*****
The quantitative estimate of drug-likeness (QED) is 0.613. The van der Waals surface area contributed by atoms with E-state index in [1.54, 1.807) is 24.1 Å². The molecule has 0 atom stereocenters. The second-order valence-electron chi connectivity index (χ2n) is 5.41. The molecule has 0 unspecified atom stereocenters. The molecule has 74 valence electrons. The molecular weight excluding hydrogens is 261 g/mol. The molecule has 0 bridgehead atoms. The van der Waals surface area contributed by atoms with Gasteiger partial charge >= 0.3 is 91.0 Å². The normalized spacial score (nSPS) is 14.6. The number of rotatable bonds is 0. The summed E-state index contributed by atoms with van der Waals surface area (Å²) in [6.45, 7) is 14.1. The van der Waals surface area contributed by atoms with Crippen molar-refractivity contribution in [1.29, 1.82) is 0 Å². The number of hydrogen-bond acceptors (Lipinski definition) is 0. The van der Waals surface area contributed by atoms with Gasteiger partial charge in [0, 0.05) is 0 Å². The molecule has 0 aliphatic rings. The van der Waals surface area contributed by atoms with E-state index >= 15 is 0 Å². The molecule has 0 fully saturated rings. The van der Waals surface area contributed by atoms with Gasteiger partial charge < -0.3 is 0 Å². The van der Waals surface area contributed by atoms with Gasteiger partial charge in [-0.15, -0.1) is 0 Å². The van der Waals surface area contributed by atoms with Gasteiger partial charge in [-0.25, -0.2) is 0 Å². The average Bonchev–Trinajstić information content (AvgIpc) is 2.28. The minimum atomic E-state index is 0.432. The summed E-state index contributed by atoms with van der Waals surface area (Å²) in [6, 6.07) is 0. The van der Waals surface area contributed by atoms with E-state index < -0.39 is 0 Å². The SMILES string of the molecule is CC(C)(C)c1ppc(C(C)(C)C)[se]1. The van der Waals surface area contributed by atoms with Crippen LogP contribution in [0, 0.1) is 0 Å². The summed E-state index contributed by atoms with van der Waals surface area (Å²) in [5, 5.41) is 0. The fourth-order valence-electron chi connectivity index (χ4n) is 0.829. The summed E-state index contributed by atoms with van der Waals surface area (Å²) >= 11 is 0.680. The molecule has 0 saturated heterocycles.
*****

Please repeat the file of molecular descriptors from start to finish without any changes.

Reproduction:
The quantitative estimate of drug-likeness (QED) is 0.613. The van der Waals surface area contributed by atoms with E-state index in [1.54, 1.807) is 24.1 Å². The molecule has 0 atom stereocenters. The second-order valence-electron chi connectivity index (χ2n) is 5.41. The molecule has 0 unspecified atom stereocenters. The molecule has 74 valence electrons. The molecular weight excluding hydrogens is 261 g/mol. The molecule has 0 bridgehead atoms. The van der Waals surface area contributed by atoms with Gasteiger partial charge >= 0.3 is 91.0 Å². The normalized spacial score (nSPS) is 14.6. The number of rotatable bonds is 0. The summed E-state index contributed by atoms with van der Waals surface area (Å²) in [6.45, 7) is 14.1. The van der Waals surface area contributed by atoms with Crippen molar-refractivity contribution in [1.29, 1.82) is 0 Å². The number of hydrogen-bond acceptors (Lipinski definition) is 0. The van der Waals surface area contributed by atoms with Gasteiger partial charge in [0, 0.05) is 0 Å². The molecule has 0 aliphatic rings. The van der Waals surface area contributed by atoms with E-state index >= 15 is 0 Å². The molecule has 0 fully saturated rings. The van der Waals surface area contributed by atoms with Gasteiger partial charge < -0.3 is 0 Å². The van der Waals surface area contributed by atoms with Gasteiger partial charge in [-0.15, -0.1) is 0 Å². The van der Waals surface area contributed by atoms with Gasteiger partial charge in [-0.25, -0.2) is 0 Å². The average Bonchev–Trinajstić information content (AvgIpc) is 2.28. The minimum atomic E-state index is 0.432. The summed E-state index contributed by atoms with van der Waals surface area (Å²) in [6, 6.07) is 0. The van der Waals surface area contributed by atoms with E-state index < -0.39 is 0 Å². The SMILES string of the molecule is CC(C)(C)c1ppc(C(C)(C)C)[se]1. The van der Waals surface area contributed by atoms with Crippen LogP contribution in [0, 0.1) is 0 Å². The summed E-state index contributed by atoms with van der Waals surface area (Å²) in [5, 5.41) is 0. The fourth-order valence-electron chi connectivity index (χ4n) is 0.829. The summed E-state index contributed by atoms with van der Waals surface area (Å²) >= 11 is 0.680. The molecule has 0 saturated heterocycles.